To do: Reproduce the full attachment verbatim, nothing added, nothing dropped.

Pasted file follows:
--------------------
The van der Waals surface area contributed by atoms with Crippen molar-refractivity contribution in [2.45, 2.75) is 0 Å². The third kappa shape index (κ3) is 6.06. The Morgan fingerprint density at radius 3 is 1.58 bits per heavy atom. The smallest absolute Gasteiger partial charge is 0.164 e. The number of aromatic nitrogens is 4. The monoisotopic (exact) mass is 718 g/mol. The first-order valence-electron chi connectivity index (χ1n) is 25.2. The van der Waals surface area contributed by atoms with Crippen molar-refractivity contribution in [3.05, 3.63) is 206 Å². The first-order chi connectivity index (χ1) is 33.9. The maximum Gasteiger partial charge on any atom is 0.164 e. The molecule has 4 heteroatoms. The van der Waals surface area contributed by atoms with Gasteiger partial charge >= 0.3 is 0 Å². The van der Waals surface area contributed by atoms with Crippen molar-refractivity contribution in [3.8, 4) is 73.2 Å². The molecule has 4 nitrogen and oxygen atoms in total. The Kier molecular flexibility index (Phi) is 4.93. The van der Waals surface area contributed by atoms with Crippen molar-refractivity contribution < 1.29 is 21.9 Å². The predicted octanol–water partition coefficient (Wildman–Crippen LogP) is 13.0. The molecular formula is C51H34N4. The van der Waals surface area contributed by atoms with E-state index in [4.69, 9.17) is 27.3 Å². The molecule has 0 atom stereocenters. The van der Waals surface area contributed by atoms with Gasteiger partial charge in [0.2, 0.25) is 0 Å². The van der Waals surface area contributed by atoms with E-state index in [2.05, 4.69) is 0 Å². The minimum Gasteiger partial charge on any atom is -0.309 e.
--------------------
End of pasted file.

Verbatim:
The van der Waals surface area contributed by atoms with Crippen molar-refractivity contribution in [2.45, 2.75) is 0 Å². The third kappa shape index (κ3) is 6.06. The Morgan fingerprint density at radius 3 is 1.58 bits per heavy atom. The smallest absolute Gasteiger partial charge is 0.164 e. The number of aromatic nitrogens is 4. The monoisotopic (exact) mass is 718 g/mol. The first-order valence-electron chi connectivity index (χ1n) is 25.2. The van der Waals surface area contributed by atoms with Crippen molar-refractivity contribution in [3.05, 3.63) is 206 Å². The first-order chi connectivity index (χ1) is 33.9. The maximum Gasteiger partial charge on any atom is 0.164 e. The molecule has 4 heteroatoms. The van der Waals surface area contributed by atoms with Gasteiger partial charge >= 0.3 is 0 Å². The van der Waals surface area contributed by atoms with Crippen molar-refractivity contribution in [3.8, 4) is 73.2 Å². The molecule has 4 nitrogen and oxygen atoms in total. The Kier molecular flexibility index (Phi) is 4.93. The van der Waals surface area contributed by atoms with Crippen molar-refractivity contribution < 1.29 is 21.9 Å². The predicted octanol–water partition coefficient (Wildman–Crippen LogP) is 13.0. The molecular formula is C51H34N4. The van der Waals surface area contributed by atoms with E-state index in [4.69, 9.17) is 27.3 Å². The molecule has 0 atom stereocenters. The van der Waals surface area contributed by atoms with Gasteiger partial charge in [0.2, 0.25) is 0 Å². The van der Waals surface area contributed by atoms with E-state index in [2.05, 4.69) is 0 Å². The minimum Gasteiger partial charge on any atom is -0.309 e.